Granny’s Apple Pie
The highway stretched out in front of them as inky blobs of night fell over the horizon. The only light ahead was the soft blue glow of dusk.
Gloria sighed; Stuart’s stomach grumbled and sounded throughout the silent car.
“Sorry, I must’ve swallowed a wolf,” Stuart joked.
Gloria laughed, “I’m hungry too.”
“Let’s keep an eye out for someplace along the highway, we still have a couple of hours ahead of us.”
Gloria nodded and gazed out the window; nothing but flatland and a crackled highway like a long serpent snaking nowhere. She leaned forward and turned on the stereo. White noise hissed from the speakers, and Gloria turned the dial station by station, but found only radio static all the way.
She sat back and turned to Stuart, who stifled a yawn.
“Stu, I could drive for a while,” Gloria offered, but Stuart refused.
“Better keep your eye out for somewhere to eat,” he said.
Glory leaned her cheek against the window as the first stars twinkled in the dark expanse overhead.
Stuart braked hard and turned on the blinker, signaling he meant to pull over, but pulled into a small dirt path leading towards a wooden cabin.
“I told you to keep a lookout, we almost missed it,” Stuart chided, though a joking smile peered from his lips.
As they neared the building, she noticed a glowing sign that read “EAT” in neon letters.
“I didn’t I didn’t even see it,” Gloria stammered.
“No worries,” Stuart said, “I only caught sight of it just in time. “
Stuart pulled up to the building and parked the car.
The cabin lights blazed in the moonless night with an inviting and warm glow. Gloria opened the door as Stuart walked around the car. He held the door open for her as she stepped out of it.
The scorching desert had cooled since the blazing sunset, and Gloria reached into the backseat for her denim jacket. She handed Stuart his own jacket, who took it and slung it over the crook of his arm. He closed the door and locked the car, then caught up to Gloria and put his arm around her. Together, they walked to the entrance. The smell of cooking food and the sound of mirth from within the building broke the desert silence.
“Stu, I wonder where the other cars are?”
Stuart glanced at their lone car in the parking lot, “Maybe they all parked around the back.”
Gloria shrugged. She was starving, and the diner’s lively hubbub beckoned her to enter.
Inside, the place buzzed with customers and waiters darted back and forth between the booths and tables. A waitress with a beaming smile greeted them and led them to a booth at the far corner of the room. Gloria preferred a different table, but there was no other vacancy. The waitress handed them the menus, introduced herself, and left them to decide.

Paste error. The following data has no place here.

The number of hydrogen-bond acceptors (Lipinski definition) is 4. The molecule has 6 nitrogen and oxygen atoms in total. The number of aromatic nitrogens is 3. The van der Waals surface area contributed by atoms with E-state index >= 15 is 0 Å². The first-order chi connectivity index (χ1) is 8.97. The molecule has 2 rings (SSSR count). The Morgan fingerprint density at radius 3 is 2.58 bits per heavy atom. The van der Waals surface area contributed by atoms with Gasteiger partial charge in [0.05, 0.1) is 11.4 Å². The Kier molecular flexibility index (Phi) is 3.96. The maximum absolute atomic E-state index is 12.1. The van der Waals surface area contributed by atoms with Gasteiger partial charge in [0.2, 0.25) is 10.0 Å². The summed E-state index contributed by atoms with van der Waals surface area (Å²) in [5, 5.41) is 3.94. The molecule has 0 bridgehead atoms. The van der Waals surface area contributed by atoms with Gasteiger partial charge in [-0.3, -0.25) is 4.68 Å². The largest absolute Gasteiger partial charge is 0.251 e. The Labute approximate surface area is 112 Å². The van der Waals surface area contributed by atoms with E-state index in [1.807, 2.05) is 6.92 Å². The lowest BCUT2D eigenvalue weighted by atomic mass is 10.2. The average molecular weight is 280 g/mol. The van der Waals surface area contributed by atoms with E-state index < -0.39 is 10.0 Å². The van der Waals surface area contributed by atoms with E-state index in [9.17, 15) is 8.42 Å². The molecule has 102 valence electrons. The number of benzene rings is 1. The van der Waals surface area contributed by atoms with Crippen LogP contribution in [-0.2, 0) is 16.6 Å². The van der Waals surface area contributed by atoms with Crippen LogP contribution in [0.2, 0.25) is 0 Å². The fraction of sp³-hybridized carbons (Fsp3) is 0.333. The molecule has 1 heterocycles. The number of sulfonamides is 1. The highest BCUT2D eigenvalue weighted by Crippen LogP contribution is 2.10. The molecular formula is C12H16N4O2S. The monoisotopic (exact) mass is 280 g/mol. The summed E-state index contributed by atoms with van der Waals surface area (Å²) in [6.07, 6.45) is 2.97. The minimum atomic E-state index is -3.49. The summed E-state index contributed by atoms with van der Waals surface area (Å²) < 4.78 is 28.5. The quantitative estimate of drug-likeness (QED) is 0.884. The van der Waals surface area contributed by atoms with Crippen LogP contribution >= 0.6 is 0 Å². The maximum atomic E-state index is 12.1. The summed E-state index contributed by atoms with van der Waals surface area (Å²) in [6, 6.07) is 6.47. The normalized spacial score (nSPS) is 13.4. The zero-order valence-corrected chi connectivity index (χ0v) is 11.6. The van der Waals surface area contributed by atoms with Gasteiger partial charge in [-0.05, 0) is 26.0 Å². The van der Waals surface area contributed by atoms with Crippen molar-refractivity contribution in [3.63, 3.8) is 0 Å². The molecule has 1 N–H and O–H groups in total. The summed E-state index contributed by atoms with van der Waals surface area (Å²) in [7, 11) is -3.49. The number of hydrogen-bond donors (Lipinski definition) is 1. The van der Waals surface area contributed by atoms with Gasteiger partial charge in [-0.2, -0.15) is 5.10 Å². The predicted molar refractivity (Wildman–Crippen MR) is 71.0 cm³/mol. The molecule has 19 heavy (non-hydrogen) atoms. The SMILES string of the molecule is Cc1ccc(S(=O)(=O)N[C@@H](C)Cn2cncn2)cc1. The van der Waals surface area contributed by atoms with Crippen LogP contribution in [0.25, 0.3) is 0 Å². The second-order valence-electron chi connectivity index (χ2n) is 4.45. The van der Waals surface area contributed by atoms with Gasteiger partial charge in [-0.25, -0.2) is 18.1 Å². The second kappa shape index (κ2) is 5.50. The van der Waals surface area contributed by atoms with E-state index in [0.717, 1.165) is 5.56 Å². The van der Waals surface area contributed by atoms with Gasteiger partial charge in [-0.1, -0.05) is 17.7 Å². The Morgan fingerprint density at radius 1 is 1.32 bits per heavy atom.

Everything made Gloria’s mouth water, and Stuart declared as much. She settled for the chicken-fried steak, mashed potatoes and creamed spinach; to hell with the low-calorie, low-fat diet. Stuart chose the livers and onions.
The meal passed in a delicious haze of pleasant gaiety; the diner’s atmosphere was like an eternal party.
As the waitress cleared the table, she asked if they wanted dessert.
“It’s Granny’s Apple Pie,” she said with an impish smile, “there’s no other like it. One bite and you’re hooked for life,”
Gloria and Stuart’s eyes met. Then Gloria cast her gaze around the room. Most customers were enjoying Granny’s Apple Pie, and Gloria’s mouth watered, but her stomach groaned, stuffed to the gills.
“Glo? D’you want to split a slice?” Stuart gave her an encouraging smile.
Gloria knew that smile. It said, “Go ahead honey, order it. I’ll only take the teeniest bite and let you stuff yourself with it until you roll out of here.” Gloria resented that smile and the thought of finishing the dessert by herself made her queasy.
“No, thanks,” she said to the waitress, “it sounds delicious, but I’m afraid we’re very satisfied.”
The waitress’ smile faded just a tad, but she nodded and said she would bring the check.
The cool night air stung their cheeks as they left the building.
“Why didn’t you order the apple pie,” Stuart asked as they headed towards the car.
“Because I know you, you’ll take one bite and leave me hanging.”
Stuart kept quiet, she knew him as well as he knew her, and he wasn’t poking that bear. He started the car.
“Stu, where are all the cars?”
“What do you mean?”
“We were in there at least two hours, and no one else parked beside us,” Gloria wondered, “and there’s no road leading behind the building.”
“Huh, you’re right,” Stuart said, and put the car in reverse, “Come to think of it Glo, no one came or left but us.”
They gave each other bewildered glances; Stuart’s arm rested across Gloria’s headrest and the car hummed. Stuart shrugged and looked through the rear windshield as he backed out of the parking spot and turned towards the highway. Gloria gasped. He slammed on the brakes and she pointed towards the restaurant, but only the empty desert sprawled in its place.